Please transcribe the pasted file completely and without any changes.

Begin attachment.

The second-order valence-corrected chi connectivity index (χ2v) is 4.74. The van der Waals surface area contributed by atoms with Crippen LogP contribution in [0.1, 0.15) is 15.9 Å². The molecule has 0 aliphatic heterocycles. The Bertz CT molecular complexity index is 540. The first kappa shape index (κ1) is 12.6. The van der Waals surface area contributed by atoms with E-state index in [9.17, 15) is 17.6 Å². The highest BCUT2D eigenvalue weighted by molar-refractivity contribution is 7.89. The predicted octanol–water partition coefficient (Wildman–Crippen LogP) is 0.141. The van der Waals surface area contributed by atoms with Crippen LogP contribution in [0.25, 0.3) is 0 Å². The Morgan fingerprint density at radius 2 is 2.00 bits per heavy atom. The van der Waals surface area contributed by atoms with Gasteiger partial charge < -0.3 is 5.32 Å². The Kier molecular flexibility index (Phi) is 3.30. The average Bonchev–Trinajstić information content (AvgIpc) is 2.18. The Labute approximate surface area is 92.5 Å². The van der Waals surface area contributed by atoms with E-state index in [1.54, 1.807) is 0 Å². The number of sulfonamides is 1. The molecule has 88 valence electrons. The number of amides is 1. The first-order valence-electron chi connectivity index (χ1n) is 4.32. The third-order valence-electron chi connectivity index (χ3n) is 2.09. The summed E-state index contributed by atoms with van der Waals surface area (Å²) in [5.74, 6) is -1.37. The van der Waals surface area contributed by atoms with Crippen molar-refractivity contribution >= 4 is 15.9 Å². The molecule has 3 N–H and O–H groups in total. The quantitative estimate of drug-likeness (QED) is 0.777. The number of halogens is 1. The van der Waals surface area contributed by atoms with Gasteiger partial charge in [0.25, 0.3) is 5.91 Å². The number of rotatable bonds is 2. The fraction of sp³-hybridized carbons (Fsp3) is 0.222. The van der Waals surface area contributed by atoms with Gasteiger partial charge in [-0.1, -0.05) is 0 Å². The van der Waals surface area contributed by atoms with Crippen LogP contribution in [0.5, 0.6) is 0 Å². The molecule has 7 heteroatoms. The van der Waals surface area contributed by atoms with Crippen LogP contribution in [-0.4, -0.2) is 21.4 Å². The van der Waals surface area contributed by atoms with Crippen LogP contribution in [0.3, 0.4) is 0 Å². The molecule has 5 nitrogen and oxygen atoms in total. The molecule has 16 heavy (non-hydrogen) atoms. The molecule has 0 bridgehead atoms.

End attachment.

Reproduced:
The second-order valence-corrected chi connectivity index (χ2v) is 4.74. The van der Waals surface area contributed by atoms with Crippen LogP contribution in [0.1, 0.15) is 15.9 Å². The molecule has 0 aliphatic heterocycles. The Bertz CT molecular complexity index is 540. The first kappa shape index (κ1) is 12.6. The van der Waals surface area contributed by atoms with E-state index in [9.17, 15) is 17.6 Å². The highest BCUT2D eigenvalue weighted by molar-refractivity contribution is 7.89. The predicted octanol–water partition coefficient (Wildman–Crippen LogP) is 0.141. The van der Waals surface area contributed by atoms with Crippen LogP contribution in [0.25, 0.3) is 0 Å². The Morgan fingerprint density at radius 2 is 2.00 bits per heavy atom. The van der Waals surface area contributed by atoms with Gasteiger partial charge < -0.3 is 5.32 Å². The Kier molecular flexibility index (Phi) is 3.30. The average Bonchev–Trinajstić information content (AvgIpc) is 2.18. The Labute approximate surface area is 92.5 Å². The van der Waals surface area contributed by atoms with E-state index in [1.54, 1.807) is 0 Å². The number of sulfonamides is 1. The molecule has 88 valence electrons. The number of amides is 1. The first-order valence-electron chi connectivity index (χ1n) is 4.32. The third-order valence-electron chi connectivity index (χ3n) is 2.09. The summed E-state index contributed by atoms with van der Waals surface area (Å²) in [5.74, 6) is -1.37. The van der Waals surface area contributed by atoms with Crippen molar-refractivity contribution >= 4 is 15.9 Å². The molecule has 3 N–H and O–H groups in total. The quantitative estimate of drug-likeness (QED) is 0.777. The number of halogens is 1. The van der Waals surface area contributed by atoms with Gasteiger partial charge in [0.25, 0.3) is 5.91 Å². The number of rotatable bonds is 2. The fraction of sp³-hybridized carbons (Fsp3) is 0.222. The van der Waals surface area contributed by atoms with Gasteiger partial charge in [-0.1, -0.05) is 0 Å². The van der Waals surface area contributed by atoms with Crippen LogP contribution in [0.5, 0.6) is 0 Å². The molecule has 7 heteroatoms. The van der Waals surface area contributed by atoms with Crippen LogP contribution in [-0.4, -0.2) is 21.4 Å². The van der Waals surface area contributed by atoms with Crippen LogP contribution in [0.3, 0.4) is 0 Å². The molecule has 5 nitrogen and oxygen atoms in total. The molecule has 16 heavy (non-hydrogen) atoms. The molecule has 0 bridgehead atoms.